It was a late Sunday afternoon, and we had been driving for more than three hours between Manila and the rural province of Bataan. Our journey had taken us through the former U.S. naval base in Subic Bay and the rural municipality of Morong, and we had finally arrived at our destination, the former Philippine Refugee Processing Center (PRPC). Between 1980 and 1994, more than 400,000 Vietnamese, Cambodian, and Lao came through the PRPC, took English language and American culture classes, and waited for resettlement in the United States. It was considered to be a “model camp,” and unlike most refugee camps, all of the Indochinese waiting there had been cleared for resettlement. At its peak, it functioned like a medium-sized, yet international, city, with housing for thousands of Indochinese refugees, American and Filipino teachers, Filipino government personnel, and UNHCR representatives.
I was hot and tired, and ready for a shower and my bed; however, my tour guide and driver were more ambitious. The PRPC was no longer a refugee camp, and most of the facilities had either been torn down or were deserted. However, the administrators had built a museum documenting the camp’s history. My guides immediately went to the facilities director and asked him to open up the museum despite it being a Sunday evening. We had traveled a long way and wanted to take full advantage of our short time in Bataan. He let us in. Lining the walls were dozens of photographs and exhibits, highlighting the involvement of former First Lady Imelda Marcos, Pope John Paul II’s 1981 visit, and a mini-recreation of the “Monkey House” or the camp jail. There was also a trunk filled with dusty documents, old lesson plans, Cultural Orientation curriculum, newsletters, and photographs. I grabbed my digital camera and got to work.
Who is a refugee? What rights, if any, do refugees have? Which nation-states offer shelter and why? And how do refugee camps raise multiple questions related to sovereignty, citizenship, and international law? These questions seem particularly salient today, as we witness the more than four million Syrians fleeing civil war and relocating to refugee camps in Turkey, Jordan, and Lebanon, and now also making their way to Western Europe. However, in the 1970s and 1980s, the Western media was fixated on another refugee crisis: the boat people leaving Vietnam.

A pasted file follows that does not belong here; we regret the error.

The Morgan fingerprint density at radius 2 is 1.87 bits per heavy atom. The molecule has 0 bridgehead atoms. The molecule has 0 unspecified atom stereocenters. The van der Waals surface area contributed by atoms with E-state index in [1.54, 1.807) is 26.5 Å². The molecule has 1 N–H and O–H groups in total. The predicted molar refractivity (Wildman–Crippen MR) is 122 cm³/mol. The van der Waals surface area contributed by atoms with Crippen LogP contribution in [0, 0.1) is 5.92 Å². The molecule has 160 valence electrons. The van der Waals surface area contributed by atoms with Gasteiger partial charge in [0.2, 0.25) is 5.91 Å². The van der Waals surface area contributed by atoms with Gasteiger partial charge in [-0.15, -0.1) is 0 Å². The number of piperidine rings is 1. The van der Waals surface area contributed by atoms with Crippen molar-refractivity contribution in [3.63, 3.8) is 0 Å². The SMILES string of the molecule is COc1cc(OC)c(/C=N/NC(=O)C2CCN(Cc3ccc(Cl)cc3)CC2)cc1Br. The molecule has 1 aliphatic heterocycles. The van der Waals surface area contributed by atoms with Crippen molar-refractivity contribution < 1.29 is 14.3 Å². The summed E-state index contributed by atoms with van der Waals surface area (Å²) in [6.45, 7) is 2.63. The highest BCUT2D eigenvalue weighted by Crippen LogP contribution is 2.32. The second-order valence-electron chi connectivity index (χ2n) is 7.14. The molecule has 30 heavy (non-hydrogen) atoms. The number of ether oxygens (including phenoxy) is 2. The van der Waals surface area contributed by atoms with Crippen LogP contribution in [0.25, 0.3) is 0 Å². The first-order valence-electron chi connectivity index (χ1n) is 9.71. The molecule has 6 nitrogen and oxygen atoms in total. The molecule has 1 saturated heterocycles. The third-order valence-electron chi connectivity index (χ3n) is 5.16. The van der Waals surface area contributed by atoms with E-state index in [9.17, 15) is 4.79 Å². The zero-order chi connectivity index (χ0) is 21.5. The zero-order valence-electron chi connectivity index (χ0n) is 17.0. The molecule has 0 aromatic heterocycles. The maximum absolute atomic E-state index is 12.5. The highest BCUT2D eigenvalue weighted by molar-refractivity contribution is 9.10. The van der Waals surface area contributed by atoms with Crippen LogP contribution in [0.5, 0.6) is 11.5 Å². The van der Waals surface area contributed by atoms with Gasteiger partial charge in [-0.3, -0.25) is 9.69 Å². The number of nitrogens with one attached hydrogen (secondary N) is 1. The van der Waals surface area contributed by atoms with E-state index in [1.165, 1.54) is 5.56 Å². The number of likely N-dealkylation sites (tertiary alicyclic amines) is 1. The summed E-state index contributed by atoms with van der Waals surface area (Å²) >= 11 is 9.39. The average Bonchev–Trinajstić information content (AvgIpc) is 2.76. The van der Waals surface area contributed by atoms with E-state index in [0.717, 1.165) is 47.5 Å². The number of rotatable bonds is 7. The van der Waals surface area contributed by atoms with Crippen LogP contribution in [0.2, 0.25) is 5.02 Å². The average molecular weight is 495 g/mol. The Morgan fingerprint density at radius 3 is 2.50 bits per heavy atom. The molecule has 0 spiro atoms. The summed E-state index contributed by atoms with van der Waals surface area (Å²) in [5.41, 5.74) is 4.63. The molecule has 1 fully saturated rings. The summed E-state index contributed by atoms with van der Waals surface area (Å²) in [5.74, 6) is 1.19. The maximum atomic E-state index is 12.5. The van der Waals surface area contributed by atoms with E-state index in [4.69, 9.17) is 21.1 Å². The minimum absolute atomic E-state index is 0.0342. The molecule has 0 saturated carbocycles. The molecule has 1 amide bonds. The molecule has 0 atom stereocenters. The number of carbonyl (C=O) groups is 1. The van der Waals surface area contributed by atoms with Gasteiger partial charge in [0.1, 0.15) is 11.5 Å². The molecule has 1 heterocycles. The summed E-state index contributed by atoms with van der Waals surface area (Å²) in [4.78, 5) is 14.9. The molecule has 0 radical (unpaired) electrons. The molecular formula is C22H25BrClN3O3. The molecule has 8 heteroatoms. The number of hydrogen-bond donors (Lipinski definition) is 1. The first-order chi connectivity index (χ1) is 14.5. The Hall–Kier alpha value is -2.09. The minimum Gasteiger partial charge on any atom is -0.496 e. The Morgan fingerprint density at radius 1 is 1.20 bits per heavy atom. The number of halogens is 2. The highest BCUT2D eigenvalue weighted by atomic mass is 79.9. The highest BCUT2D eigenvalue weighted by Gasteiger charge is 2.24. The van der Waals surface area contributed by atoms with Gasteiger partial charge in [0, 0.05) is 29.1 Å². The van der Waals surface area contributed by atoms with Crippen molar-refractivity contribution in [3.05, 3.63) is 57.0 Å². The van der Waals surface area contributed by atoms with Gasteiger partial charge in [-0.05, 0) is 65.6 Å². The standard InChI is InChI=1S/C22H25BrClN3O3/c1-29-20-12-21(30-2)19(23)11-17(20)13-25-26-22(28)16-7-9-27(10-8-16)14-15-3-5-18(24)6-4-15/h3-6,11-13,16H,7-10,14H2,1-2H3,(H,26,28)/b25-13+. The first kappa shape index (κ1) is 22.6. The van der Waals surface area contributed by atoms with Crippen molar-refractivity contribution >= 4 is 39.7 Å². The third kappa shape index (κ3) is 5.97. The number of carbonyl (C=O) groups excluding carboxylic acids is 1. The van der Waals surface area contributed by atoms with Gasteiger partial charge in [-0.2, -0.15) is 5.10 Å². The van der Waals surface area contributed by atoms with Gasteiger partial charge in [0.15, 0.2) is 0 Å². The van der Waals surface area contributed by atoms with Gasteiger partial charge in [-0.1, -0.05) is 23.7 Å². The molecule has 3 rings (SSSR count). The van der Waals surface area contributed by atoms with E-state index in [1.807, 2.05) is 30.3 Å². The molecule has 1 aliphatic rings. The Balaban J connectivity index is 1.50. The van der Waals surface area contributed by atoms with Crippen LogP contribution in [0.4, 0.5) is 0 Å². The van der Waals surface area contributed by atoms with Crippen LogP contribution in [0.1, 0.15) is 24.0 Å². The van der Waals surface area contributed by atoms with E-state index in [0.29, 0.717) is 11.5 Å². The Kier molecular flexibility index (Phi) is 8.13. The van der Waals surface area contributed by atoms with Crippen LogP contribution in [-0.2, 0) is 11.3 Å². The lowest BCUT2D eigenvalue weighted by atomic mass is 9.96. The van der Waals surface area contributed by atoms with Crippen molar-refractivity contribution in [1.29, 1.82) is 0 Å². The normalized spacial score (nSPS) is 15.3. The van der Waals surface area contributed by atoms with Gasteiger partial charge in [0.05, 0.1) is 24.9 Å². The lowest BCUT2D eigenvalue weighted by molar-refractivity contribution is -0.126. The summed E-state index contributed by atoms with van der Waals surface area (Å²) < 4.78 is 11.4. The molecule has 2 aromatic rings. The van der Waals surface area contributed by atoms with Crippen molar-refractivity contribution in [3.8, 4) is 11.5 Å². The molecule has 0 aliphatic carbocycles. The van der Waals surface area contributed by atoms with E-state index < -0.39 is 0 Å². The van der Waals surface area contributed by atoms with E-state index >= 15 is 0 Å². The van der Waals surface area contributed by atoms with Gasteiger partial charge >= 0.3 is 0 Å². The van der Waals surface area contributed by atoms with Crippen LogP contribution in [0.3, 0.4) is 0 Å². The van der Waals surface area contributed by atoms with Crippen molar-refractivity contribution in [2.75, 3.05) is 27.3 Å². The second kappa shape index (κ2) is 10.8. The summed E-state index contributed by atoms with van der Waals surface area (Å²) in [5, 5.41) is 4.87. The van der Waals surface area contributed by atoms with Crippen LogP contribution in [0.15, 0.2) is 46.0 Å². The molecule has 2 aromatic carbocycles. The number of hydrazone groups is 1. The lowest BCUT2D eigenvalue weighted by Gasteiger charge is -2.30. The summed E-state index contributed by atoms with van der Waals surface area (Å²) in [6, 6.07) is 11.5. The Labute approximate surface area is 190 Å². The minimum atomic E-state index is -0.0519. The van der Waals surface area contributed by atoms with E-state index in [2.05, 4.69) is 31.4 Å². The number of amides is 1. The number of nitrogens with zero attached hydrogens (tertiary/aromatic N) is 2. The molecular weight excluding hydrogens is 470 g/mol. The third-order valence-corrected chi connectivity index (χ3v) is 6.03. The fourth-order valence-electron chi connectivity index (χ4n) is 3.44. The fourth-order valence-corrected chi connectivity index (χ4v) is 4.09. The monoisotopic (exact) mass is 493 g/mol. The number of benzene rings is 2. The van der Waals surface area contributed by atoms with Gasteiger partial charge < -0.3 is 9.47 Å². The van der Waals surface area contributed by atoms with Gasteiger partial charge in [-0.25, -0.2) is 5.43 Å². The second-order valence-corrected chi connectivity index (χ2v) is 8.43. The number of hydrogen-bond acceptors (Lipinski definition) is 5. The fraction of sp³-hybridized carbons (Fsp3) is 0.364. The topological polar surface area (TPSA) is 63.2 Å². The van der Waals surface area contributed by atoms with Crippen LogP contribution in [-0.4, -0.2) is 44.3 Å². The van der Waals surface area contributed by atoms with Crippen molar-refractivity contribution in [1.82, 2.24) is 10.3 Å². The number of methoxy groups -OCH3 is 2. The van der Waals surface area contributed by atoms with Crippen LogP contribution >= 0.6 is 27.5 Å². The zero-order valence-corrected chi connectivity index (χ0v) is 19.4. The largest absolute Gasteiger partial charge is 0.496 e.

My larger book project investigates the history of Vietnamese refugee camps between 1975 and 1997, particularly in Guam, Malaysia, the Philippines and Hong Kong. This research trip was essential to my chapters on the Philippines and my interpretation of how the Marcos government used the language of humanitarianism in this late Cold War moment and how the refugee camps operated in the Philippine political economy.
I will use the materials I found on this trip in my analysis of the Philippine government, the UNHCR, its international staff, and the refugee communities. While in Manila I gave a talk at the University of Ateneo de Manila in a lecture series sponsored by Kritika Kultura, and I will present a related chapter on Malaysia at the Association for Asian Studies in Spring 2016. Along with my trip to Bataan, I also went to Palawan, and Manila, where I spoke to former Filipina English teachers, looked through old newspaper collections, and explored the remaining documents in Viet Ville in Palawan.
Before I left the PRPC, a current employee gave me a tour of the camp grounds. It was largely deserted and very few of the buildings remain standing. It was hard to imagine the same place populated by tens of thousands of refugees, sleeping quarters, classrooms, and outdoor markets. All of that is gone now. Instead, the preservation focuses on a series of former religious sites and memorials that the Vietnamese, Cambodian, and Lao communities created during the 1980s and the camp cemeteries. Separate from the photographs of community events and ESL lesson plans in the museum, these shrines indicate the ways in which the Vietnamese communities physically marked the camp and how Filipino nationals have sought to preserve and recognize these memorials even given their limited resources. Both the PRPC museum and the Indochinese religious sites underscore the inter-relationship between refugee stories and the Philippine social and political landscape.
Images below are from the former Philippine Refugee Processing Center, which is now the Bataan Technology Park, February 2015.
Photos provided by Jana Lipman.